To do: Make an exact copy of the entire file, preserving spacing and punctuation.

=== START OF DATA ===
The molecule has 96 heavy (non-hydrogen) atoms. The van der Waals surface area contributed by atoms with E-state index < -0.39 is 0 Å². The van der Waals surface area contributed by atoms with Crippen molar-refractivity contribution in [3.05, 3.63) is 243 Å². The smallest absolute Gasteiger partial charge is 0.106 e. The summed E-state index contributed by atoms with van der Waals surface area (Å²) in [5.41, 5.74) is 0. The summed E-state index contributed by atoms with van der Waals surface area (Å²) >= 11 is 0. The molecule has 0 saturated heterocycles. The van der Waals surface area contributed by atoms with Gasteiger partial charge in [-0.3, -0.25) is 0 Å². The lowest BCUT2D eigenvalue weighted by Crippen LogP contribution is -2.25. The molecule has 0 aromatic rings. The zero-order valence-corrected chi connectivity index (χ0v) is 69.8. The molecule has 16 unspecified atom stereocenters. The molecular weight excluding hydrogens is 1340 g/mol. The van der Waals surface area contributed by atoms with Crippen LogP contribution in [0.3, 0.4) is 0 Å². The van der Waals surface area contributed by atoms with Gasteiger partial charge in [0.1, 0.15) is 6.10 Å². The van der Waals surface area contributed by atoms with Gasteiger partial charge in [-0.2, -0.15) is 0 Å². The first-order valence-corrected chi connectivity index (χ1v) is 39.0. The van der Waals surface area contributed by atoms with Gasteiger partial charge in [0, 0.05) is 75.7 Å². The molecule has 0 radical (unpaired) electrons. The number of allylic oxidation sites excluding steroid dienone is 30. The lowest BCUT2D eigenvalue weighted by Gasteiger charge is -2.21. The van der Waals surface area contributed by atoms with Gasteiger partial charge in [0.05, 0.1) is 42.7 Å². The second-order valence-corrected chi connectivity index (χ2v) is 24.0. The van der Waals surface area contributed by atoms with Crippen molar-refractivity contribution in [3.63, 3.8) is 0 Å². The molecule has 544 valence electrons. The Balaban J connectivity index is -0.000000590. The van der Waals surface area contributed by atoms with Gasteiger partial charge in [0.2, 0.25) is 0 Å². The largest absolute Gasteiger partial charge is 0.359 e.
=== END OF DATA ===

The molecule has 96 heavy (non-hydrogen) atoms. The van der Waals surface area contributed by atoms with E-state index < -0.39 is 0 Å². The van der Waals surface area contributed by atoms with Crippen molar-refractivity contribution in [3.05, 3.63) is 243 Å². The smallest absolute Gasteiger partial charge is 0.106 e. The summed E-state index contributed by atoms with van der Waals surface area (Å²) in [5.41, 5.74) is 0. The summed E-state index contributed by atoms with van der Waals surface area (Å²) >= 11 is 0. The molecule has 0 saturated heterocycles. The van der Waals surface area contributed by atoms with Gasteiger partial charge in [-0.3, -0.25) is 0 Å². The lowest BCUT2D eigenvalue weighted by Crippen LogP contribution is -2.25. The molecule has 0 aromatic rings. The zero-order valence-corrected chi connectivity index (χ0v) is 69.8. The molecule has 16 unspecified atom stereocenters. The molecular weight excluding hydrogens is 1340 g/mol. The van der Waals surface area contributed by atoms with Crippen LogP contribution in [0.3, 0.4) is 0 Å². The van der Waals surface area contributed by atoms with Gasteiger partial charge in [0.1, 0.15) is 6.10 Å². The van der Waals surface area contributed by atoms with Gasteiger partial charge in [-0.2, -0.15) is 0 Å². The first-order valence-corrected chi connectivity index (χ1v) is 39.0. The van der Waals surface area contributed by atoms with Gasteiger partial charge in [0, 0.05) is 75.7 Å². The molecule has 0 radical (unpaired) electrons. The number of allylic oxidation sites excluding steroid dienone is 30. The lowest BCUT2D eigenvalue weighted by Gasteiger charge is -2.21. The van der Waals surface area contributed by atoms with Gasteiger partial charge in [0.05, 0.1) is 42.7 Å². The second-order valence-corrected chi connectivity index (χ2v) is 24.0. The van der Waals surface area contributed by atoms with Crippen molar-refractivity contribution in [3.63, 3.8) is 0 Å². The molecule has 544 valence electrons. The Balaban J connectivity index is -0.000000590. The van der Waals surface area contributed by atoms with Gasteiger partial charge in [0.2, 0.25) is 0 Å². The largest absolute Gasteiger partial charge is 0.359 e.